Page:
Saudi, UAE Launch Deadly Assault on Hodaida

Reports suggest that the likelihood  of civilian deaths is high.
Reports suggest that the likelihood  of civilian deaths is high.

Dozens of people have reportedly been killed in clashes and air raids around the Yemeni city of Hodaida following the collapse of UN-sponsored Yemen peace talks.

Saudi-UAE coalition forces launched an offensive in June to retake the strategic port city—the main gateway for imports of relief supplies and commercial goods—from Houthi fighters who have held it since 2014.

“Multiple sources have reported that dozens, if not scores, of people have been killed in the past 24 hours after Saudi-UAE-led coalition attacks,” said Al Jazeera’s Andrew Simmons, reporting from neighboring Djibouti.

“In fact, one source said that there had been 60 attacks,” he said, noting that the situation is “definitely escalating in a fairly big way.”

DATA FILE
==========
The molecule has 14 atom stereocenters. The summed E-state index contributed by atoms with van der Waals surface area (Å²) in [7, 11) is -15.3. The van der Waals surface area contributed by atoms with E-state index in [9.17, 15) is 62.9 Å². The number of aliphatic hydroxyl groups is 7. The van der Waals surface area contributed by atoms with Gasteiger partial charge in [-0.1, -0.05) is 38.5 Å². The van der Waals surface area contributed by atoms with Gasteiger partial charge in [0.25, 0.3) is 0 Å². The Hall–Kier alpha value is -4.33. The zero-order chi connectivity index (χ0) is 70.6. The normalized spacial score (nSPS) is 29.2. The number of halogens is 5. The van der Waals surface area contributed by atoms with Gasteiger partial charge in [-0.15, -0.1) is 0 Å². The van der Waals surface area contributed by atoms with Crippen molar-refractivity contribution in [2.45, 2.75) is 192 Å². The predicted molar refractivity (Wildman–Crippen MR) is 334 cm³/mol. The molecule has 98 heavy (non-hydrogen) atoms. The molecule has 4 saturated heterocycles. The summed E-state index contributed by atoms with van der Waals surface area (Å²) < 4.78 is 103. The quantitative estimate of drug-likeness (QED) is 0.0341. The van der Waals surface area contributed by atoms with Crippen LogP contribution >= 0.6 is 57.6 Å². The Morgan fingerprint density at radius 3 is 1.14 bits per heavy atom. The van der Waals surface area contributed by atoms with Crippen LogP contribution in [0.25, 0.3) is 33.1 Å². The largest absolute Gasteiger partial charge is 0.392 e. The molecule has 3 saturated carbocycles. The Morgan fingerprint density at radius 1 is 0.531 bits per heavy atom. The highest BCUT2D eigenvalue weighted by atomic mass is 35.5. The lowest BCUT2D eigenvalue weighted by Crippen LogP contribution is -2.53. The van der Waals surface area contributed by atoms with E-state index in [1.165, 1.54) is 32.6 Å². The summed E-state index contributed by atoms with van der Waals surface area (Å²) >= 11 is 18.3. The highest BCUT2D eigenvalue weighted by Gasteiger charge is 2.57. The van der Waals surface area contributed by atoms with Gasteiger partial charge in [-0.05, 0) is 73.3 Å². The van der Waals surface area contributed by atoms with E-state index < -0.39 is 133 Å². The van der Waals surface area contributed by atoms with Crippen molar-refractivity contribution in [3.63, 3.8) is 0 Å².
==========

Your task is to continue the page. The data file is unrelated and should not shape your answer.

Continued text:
He added that reports suggest the likelihood of civilian deaths is high.

“The Houthis say they [the civilians] were bombed by a series of [Saudi-UAE] strikes,” said Simmons.

Separately, hospital sources in Hodaida province told AFP that 84 people—73 Houthi fighters and 11 government soldiers—had been killed since the attempted peace talks in Switzerland were abandoned on Saturday. Al Jazeera could not independently verify the casualty figures.

  Humanitarian Crisis

Hodaida’s seaport was responsible for delivering 70% of Yemen’s imports, mostly humanitarian aid, food and fuel, before 2015.

The war in Yemen, the region’s poorest country, started in 2014 after Houthi forces seized control of Sanaa and began pushing south toward Aden, the country’s third-biggest city.

Concerned by the rise of the Houthi forces, the coalition launched a military offensive in 2015 in the form of a massive air campaign aimed at reinstalling the ousted government of Abd-Rabbu Mansour Hadi.

According to the UN, at least 10,000 people have been killed in the war, a death toll that has not been updated in years and is certain to be far higher.

The UN says Yemen, which stands on the brink of famine, is the world’s worst humanitarian crisis.

The coalition launched a major offensive to retake Hodaida in June.


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